The harsh scene on the slaughterhouse floor would no doubt appall most of us who are used to seeing raw meat only in rectangular encasements of Styrofoam and plastic. The few foodies who follow through on the vision of farm-to-fork food chain transparency usually acquaint themselves with farm animals as they are before slaughter — when they’re picturesquely munching some grass or rooting around in the dirt — and at the dinner table, but nowhere in between. But it doesn’t really matter that we’d all be appalled, because we’re not there to see it anyway. The only people who are there are those who willingly participate in the action, and they largely come from the poorer Hmong, Latino, and Somali communities in the Twin Cities. According to John, they come because they feel the meat is fresher than what they can get at the supermarket, and because slaughtering animals personally is culturally familiar to them. They also clearly come because it’s cheap; one Somali woman I asked admitted that the grocery store was too expensive. Nearly half of them pay for their whole animals with food stamps (John has a machine to process Minnesota’s EBT cards) and the rest pay in cash.
The other noteworthy point about Jeffries’ customers is that they are families, and they don’t leave their kids at home on Saturday mornings to watch cartoons. Boys and girls who couldn’t have been more than five or six years old surveyed the continuous blur of throat-slitting, feather-plucking, and limb-trimming with gazes that could have been bemused or bored, but certainly were neither shocked nor alarmed. Slightly older kids of 12 or 13 played an active role in the proceedings. One such girl planted a foot firmly on the unhinged top of a crate of live chickens to prevent a feathery rebellion while her mother pulled the hapless birds’ necks through holes in the crate to slit their throats. When asked whether she had ever killed the chickens herself, she answered “Yes” with a proud lift of the chin and a smile.
She also said that the 15 chickens inside the crate would feed her 12-person family for a couple of weeks. There’s no question that she’s getting good value for her money by buying those birds from Jeffries. John markets his mature chickens, who on that Saturday morning were mostly spent laying hens from an ex-Amish farmer in Iowa, at 3 for $10. On a recent trip to Cub Foods, a Gold’n Plump all natural (translation: no artificial hormones, which are illegal in US poultry anyway) whole chicken cost $5.99.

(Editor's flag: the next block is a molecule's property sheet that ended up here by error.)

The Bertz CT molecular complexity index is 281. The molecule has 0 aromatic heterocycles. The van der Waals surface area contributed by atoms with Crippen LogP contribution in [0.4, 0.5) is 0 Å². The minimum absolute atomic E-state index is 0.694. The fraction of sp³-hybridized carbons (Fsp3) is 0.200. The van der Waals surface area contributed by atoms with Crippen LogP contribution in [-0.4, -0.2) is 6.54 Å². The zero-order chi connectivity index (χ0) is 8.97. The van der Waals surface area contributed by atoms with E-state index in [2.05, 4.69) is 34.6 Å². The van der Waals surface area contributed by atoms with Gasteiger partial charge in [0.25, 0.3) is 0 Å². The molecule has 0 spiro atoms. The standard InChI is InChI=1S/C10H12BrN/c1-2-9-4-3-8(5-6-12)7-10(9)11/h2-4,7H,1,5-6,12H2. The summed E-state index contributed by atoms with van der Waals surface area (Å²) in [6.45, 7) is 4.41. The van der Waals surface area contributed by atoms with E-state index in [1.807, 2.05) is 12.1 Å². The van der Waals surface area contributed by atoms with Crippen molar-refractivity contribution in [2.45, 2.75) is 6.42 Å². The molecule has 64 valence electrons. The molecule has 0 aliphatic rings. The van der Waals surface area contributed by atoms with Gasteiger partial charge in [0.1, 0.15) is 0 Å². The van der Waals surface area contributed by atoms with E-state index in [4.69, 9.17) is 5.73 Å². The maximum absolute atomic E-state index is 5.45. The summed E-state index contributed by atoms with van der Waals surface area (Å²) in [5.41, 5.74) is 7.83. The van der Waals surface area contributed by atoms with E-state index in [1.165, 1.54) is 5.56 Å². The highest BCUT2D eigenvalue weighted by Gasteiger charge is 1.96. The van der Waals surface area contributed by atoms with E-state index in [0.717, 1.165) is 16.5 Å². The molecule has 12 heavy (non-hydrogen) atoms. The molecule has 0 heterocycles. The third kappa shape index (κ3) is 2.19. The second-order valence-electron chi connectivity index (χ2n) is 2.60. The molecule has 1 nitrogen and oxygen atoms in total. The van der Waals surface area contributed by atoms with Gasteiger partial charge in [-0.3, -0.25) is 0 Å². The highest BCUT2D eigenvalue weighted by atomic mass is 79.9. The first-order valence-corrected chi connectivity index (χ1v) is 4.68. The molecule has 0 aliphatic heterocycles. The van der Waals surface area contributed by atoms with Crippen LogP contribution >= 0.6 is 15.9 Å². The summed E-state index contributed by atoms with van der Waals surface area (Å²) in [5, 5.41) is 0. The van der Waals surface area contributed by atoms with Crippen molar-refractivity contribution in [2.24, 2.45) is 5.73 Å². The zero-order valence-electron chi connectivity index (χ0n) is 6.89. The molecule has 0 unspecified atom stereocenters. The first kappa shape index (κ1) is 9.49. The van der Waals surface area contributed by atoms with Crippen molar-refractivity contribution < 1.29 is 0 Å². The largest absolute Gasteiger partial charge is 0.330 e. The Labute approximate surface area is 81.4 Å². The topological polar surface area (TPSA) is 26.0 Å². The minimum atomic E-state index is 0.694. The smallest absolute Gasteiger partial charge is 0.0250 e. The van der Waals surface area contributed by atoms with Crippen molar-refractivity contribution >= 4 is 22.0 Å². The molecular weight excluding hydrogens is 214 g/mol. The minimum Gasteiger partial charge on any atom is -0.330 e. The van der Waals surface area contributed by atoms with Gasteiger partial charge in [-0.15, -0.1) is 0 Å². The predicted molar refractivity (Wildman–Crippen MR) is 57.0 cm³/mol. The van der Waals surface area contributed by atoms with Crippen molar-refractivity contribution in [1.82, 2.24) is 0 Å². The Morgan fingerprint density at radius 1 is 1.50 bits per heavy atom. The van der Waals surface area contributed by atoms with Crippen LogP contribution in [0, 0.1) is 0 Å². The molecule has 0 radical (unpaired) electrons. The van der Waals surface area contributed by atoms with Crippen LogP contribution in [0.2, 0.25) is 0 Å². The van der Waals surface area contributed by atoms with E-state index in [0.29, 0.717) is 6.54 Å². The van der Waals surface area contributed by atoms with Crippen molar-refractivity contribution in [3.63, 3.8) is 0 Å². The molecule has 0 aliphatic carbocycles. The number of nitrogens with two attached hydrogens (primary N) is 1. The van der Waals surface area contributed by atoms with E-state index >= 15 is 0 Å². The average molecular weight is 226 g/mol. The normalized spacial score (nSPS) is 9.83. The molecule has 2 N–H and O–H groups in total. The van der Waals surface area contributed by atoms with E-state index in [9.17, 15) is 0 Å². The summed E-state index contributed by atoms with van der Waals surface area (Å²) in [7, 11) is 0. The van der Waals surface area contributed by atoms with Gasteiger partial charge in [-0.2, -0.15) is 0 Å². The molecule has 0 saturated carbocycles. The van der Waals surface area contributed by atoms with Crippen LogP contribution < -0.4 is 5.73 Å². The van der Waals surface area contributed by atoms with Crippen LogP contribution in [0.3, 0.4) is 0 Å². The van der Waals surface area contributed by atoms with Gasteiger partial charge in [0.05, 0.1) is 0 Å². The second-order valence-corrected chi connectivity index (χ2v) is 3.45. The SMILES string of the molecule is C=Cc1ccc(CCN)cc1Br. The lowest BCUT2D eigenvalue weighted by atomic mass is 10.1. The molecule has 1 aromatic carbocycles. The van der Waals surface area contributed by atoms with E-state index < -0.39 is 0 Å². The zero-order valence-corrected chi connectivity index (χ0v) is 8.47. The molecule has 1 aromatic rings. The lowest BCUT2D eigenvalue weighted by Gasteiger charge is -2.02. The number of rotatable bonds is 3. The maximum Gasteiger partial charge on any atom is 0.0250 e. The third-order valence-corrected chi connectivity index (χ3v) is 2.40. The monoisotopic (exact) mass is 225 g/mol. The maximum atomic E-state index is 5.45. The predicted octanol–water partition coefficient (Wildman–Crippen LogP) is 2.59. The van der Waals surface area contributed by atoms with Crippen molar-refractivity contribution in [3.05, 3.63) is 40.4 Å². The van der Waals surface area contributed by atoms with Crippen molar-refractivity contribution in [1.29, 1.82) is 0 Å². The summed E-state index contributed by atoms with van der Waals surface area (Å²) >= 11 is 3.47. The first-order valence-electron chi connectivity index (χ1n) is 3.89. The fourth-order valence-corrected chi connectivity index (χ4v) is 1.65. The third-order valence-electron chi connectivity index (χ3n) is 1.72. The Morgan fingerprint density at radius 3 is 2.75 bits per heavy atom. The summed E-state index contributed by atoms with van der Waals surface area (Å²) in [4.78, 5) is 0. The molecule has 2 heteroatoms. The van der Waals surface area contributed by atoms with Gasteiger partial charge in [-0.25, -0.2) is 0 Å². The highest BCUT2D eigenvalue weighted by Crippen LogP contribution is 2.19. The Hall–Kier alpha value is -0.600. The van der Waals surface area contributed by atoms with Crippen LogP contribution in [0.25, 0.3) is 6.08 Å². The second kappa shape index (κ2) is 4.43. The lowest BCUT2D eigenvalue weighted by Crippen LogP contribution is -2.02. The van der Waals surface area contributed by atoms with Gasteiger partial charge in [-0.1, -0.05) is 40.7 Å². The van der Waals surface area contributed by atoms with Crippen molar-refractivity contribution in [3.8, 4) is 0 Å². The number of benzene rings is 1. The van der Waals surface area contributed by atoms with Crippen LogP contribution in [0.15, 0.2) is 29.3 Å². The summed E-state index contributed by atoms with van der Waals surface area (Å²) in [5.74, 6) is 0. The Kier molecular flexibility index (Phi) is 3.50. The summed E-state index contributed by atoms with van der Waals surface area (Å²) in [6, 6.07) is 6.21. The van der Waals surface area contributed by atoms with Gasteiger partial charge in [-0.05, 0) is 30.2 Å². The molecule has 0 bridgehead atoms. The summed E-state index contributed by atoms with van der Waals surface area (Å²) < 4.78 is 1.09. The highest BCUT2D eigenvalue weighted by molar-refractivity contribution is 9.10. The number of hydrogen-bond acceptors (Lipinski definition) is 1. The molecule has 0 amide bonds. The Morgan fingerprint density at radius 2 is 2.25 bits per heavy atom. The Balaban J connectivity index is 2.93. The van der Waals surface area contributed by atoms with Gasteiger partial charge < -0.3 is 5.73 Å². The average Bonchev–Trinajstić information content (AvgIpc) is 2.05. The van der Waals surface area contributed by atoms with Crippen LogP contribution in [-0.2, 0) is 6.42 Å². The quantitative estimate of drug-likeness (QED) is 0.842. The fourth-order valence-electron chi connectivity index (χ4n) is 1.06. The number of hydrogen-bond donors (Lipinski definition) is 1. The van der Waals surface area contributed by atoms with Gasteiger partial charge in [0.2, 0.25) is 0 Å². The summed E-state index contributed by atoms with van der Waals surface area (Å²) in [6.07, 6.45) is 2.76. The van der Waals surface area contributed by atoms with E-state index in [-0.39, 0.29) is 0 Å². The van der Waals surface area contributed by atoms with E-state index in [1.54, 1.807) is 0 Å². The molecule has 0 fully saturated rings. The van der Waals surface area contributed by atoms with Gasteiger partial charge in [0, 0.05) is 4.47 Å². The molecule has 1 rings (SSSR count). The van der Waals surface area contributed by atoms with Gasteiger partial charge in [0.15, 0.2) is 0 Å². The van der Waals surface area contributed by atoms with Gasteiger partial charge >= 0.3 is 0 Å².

Porcine math similarly favors Jeffries. He charges anywhere from $70 to $130 for a whole pig, depending on its size. At Cub, one pork shoulder cost $25 and a set of spare ribs $16. Double those costs and you’re already paying $82 for two shoulders and sets of ribs, and you’re not even getting delicacies like the belly, cheeks, and feet. You’re also missing out on the blood, which some Jeffries customers collect. According to John, the men mix the blood with vodka and drink it to enhance their sexual prowess, but the Cambodian man I saw collecting his pig’s blood in a quart-sized plastic tub resembling a used Cool Whip container couldn’t tell me more than that he consumes it, as he expressed by grasping an imaginary bowl and dipping it toward his mouth.
So, Jeffries Chicken Farm does prove to be a bit of the exception to the rule that fresh, unprocessed meat is available only to those with deep pockets. What Jeffries customers still lack, however, is any guarantee that their animals were raised in a particularly healthy or humane environment. Jeffries doesn’t specialize in meat that’s organic, or antibiotic-free, or rich in omega-3s. He also can’t vouch for the way the animals are treated before they come to him; he buys his chickens from a wide variety of area farmers, and his large animals from all and sundry at auction. Still, his customers can at least monitor the visible signs of good health in their animals: that they are alert, bright-eyed, unblemished, and able to walk around. That’s a lot more transparency than any trip to Cub will give them.
And that’s the business opportunity that glinted in John Jeffries’ eyes 20 years ago when he founded Jeffries Chicken Farm after being a livestock trader for decades. But, he says, at nearly 80 years old, he hasn’t stayed in it for the money, nor because of any particular affinity for chickens. The reason he still gets up to meet his first customers at 6:30am, even on the weekends, is that he loves people. He loves bargaining with them, joking with them, patting their kids on the head. As he says, “It’s not work when you like it.”
Jeffries Chicken Farm
3250 105th St
Inver Grove Heights, MN 55077
HOURS: Vary. Typically Jeffries is securing animals Monday through Wednesday, so the farm only opens if he happens to be around. Thursday through Sunday they open around 6:30am and close when business slows down. On the weekends that might be soon after noon, but on weekdays they do stay open for customers coming in after work.